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This Date in Washington Senators History
Senators Award winners
American League Most Valuable Player
1913 P Walter Johnson 36-7, 1.14 ERA (MVP Award was then known as the Chalmers Award)
1924 P Walter Johnson 23-7, 2.72 ERA
1925 SS Roger Peckinpaugh .294 AVG, 4 HR, 64 RBI
American League Rookie of the Year
Pitching Triple Crown (Leader in wins, ERA and strikeouts)
1913 Walter Johnson 36-7, 1.14 ERA, 243 SO
1918 Walter Johnson 23-13, 1.27 ERA, 162 SO
1924 Walter Johnson 23-7, 2.72 ERA, 158 SO
The Sporting News American League Pitcher of the Year
1953 Bob Porterfield, 22-10, 3.35 ERA
Conrad George Grob B Nov. 9, 1932 D Sep. 28, 1997
Single Season Senator Connie Grob would be on the Washington roster for about 5 months in 1956. Pitching in 15 games, Grob would compile a 4-5 record with a 7.83 ERA, making his last major league appearance in mid-September.
Dorrel Norman Elvert (Whitey) Herzog B Nov. 9, 1931 Still Living
Originally signed by the New York Yankees in 1949, outfielder (and occasional 1st baseman) Whitey Herzog came to the Washington Senators in early April of 1956 as the “player to be named later” in the trade that sent Mickey McDermott and Bobby Kline to the Yankees in exchange for Lou Berberet, Herb Plews, Dick Tettelbach and Bob Weisler.
Debuting in the majors with the Senators in 1956, Herzog would play in 117 games in his rookie season, hitting .245. He’d only see action in 36 games in 1957 as his BA dropped to .167.
After appearing in just 8 games with the Senators in 1958, Herzog would be purchased by the Kansas City Athletics where he’d finish the season playing in 88 games hitting .240.
Herzog would remain with the A’s through 1960 and then was traded to the Baltimore Orioles where he’d spend 1961 & 1962. One last trade after the 1962 season would send Herzog to the Detroit Tigers where he finished his playing days appearing in 52 games for the Tigers in 1963.
The final line on Herzog was that he’d play 8 seasons, appearing in 634 games with a lifetime .257 BA.
10 years later Herzog would become manager of the Texas Rangers. Fired after 138 games with the team at 47-91, Herzog would manage the California Angels on an interim basis for 4 games in 1974.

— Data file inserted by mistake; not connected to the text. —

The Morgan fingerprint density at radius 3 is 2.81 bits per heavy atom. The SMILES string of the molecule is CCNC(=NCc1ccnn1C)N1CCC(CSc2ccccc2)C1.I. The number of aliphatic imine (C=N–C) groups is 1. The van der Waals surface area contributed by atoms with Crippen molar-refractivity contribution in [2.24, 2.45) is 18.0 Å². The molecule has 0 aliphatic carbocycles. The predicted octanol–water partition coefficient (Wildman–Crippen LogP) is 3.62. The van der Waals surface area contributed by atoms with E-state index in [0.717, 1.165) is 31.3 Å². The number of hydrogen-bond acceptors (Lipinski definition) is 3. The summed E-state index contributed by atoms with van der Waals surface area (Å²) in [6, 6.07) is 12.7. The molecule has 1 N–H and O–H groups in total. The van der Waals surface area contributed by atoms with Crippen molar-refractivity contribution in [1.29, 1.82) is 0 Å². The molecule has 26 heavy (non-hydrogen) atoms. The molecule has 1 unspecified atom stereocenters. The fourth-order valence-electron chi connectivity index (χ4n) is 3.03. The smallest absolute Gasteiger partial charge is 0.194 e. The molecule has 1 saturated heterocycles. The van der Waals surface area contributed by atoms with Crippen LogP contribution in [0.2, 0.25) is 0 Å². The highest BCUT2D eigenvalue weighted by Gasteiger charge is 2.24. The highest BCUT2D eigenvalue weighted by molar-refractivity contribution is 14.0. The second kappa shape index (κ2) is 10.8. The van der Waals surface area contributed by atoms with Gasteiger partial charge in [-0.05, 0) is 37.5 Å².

In 1975 Herzog would replace Jack McKeon as manager of the Kansas City Royals, finishing in 2nd place. From 1976 through 1978 the Herzog led Royals would finish in 1st place in the American League West, only to fall to the New York Yankees in the League Championship Series each year. The 1977 Royals would post a 102-60 record, the only 100 win season for the franchise to date. A 2nd place finish in 1979 would mark the end of Herzog’s tenure as Royals manager.
Herzog would head a little further east across the “Show Me” state, taking over the reins of the St. Louis Cardinals in 1980. He’d remain at the helm of the Cards through 1990, guiding the team to a World’s Championship in 1982 and 1st place finishes in 1985 & 1987.
Herzog would garner “National League Manager of the Year” honors in 1985.
Edward Karl Linke B Nov. 9, 1911 D Jun. 21, 1988
Pitcher Ed Linke would play for the Senators for 5 years, from 1933 through 1937. Debuting in April of 1933, Linke would only pitch in 3 games his first season, posting a 1-0 record with a 5.06 ERA. Back for another 7 games in 1934, he’d go 2-2 with a 4.15 ERA.
Linke’s most active season would be 1935 when he’d appear in 40 games, going 11-7 with a 5.01 ERA. In 1936, Linke would pitch in 13 games, his record 1-5 with his ERA rising to 7.10.
1937 was Linke’s final season for the Senators, where he’d post a 6-1 record, lowering his ERA to 5.60.
Traded to the St. Louis Browns for Chief Hogsett, Linke would pitch 1 last season in 1938 for the Browns, going 1-7. He’d make his last major league appearance in early September.
Donald Nelson Loun B Nov. 9, 1940 Still Living
Signed by the expansion team in 1961, Senators Short Timer Don Loun would spend 11 days on the Senators roster in 1964. Pitching in 2 games, he’d post a 1-1 record with an ERA of 2.08.
Gerald Edward Priddy B Nov. 9, 1919 D Mar. 3, 1980
Infielder Jerry Priddy was signed by the New York Yankees in 1937, making his major league debut as a 21 year old rookie in April of 1941. Playing in 56 games his first season, he’d hit .213. 1942 would see him in 59 games, raising his BA to .280.
His career interrupted by World War II, Priddy wouldn’t return to the Senators roster until 1946. He’d play in 138 games in 1946, hitting .254 but would see his BA drop to .214 in 1947.
Purchased by the St. Louis Browns after the 1947 season, Priddy would spend 2 seasons with the Browns. He’d have his best season at the plate in 1948, hitting .296 in 151 games.
Traded to the Detroit Tigers, Priddy would spend 1950 through 1953 in a Detroit uniform, playing in his last game in late September of 1953.